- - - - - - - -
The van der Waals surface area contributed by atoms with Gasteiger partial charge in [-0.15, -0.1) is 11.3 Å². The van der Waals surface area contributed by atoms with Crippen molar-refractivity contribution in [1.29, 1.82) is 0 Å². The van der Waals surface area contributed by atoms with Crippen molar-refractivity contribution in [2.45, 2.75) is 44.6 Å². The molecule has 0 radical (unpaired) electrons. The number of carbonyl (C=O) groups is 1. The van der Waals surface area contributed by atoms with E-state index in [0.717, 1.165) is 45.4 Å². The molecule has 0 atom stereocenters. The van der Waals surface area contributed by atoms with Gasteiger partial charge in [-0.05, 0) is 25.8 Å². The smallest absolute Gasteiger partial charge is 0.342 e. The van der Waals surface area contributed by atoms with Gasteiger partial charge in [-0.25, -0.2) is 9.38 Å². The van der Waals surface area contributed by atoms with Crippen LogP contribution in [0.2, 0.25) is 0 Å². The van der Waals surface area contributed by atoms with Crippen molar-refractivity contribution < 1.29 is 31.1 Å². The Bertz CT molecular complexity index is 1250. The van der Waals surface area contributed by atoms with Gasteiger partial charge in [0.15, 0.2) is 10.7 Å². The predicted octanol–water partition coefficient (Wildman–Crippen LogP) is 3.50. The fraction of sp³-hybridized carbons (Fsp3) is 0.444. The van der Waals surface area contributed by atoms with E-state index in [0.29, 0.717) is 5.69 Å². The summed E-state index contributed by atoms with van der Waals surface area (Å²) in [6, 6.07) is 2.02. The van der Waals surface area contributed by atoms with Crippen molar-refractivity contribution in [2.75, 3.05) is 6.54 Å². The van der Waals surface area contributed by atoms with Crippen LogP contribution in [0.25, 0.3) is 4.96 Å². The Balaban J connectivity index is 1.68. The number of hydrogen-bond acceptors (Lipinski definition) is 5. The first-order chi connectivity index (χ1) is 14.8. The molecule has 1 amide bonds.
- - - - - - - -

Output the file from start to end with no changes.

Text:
The van der Waals surface area contributed by atoms with Gasteiger partial charge in [-0.15, -0.1) is 11.3 Å². The van der Waals surface area contributed by atoms with Crippen molar-refractivity contribution in [1.29, 1.82) is 0 Å². The van der Waals surface area contributed by atoms with Crippen molar-refractivity contribution in [2.45, 2.75) is 44.6 Å². The molecule has 0 radical (unpaired) electrons. The number of carbonyl (C=O) groups is 1. The van der Waals surface area contributed by atoms with E-state index in [0.717, 1.165) is 45.4 Å². The molecule has 0 atom stereocenters. The van der Waals surface area contributed by atoms with Gasteiger partial charge in [-0.05, 0) is 25.8 Å². The smallest absolute Gasteiger partial charge is 0.342 e. The van der Waals surface area contributed by atoms with Gasteiger partial charge in [-0.25, -0.2) is 9.38 Å². The van der Waals surface area contributed by atoms with Crippen LogP contribution in [0.2, 0.25) is 0 Å². The van der Waals surface area contributed by atoms with Crippen molar-refractivity contribution < 1.29 is 31.1 Å². The Bertz CT molecular complexity index is 1250. The van der Waals surface area contributed by atoms with Gasteiger partial charge in [0.15, 0.2) is 10.7 Å². The predicted octanol–water partition coefficient (Wildman–Crippen LogP) is 3.50. The fraction of sp³-hybridized carbons (Fsp3) is 0.444. The van der Waals surface area contributed by atoms with E-state index in [0.29, 0.717) is 5.69 Å². The summed E-state index contributed by atoms with van der Waals surface area (Å²) in [6, 6.07) is 2.02. The van der Waals surface area contributed by atoms with Crippen molar-refractivity contribution in [2.75, 3.05) is 6.54 Å². The van der Waals surface area contributed by atoms with Crippen LogP contribution in [0.25, 0.3) is 4.96 Å². The Balaban J connectivity index is 1.68. The number of hydrogen-bond acceptors (Lipinski definition) is 5. The first-order chi connectivity index (χ1) is 14.8. The molecule has 1 amide bonds.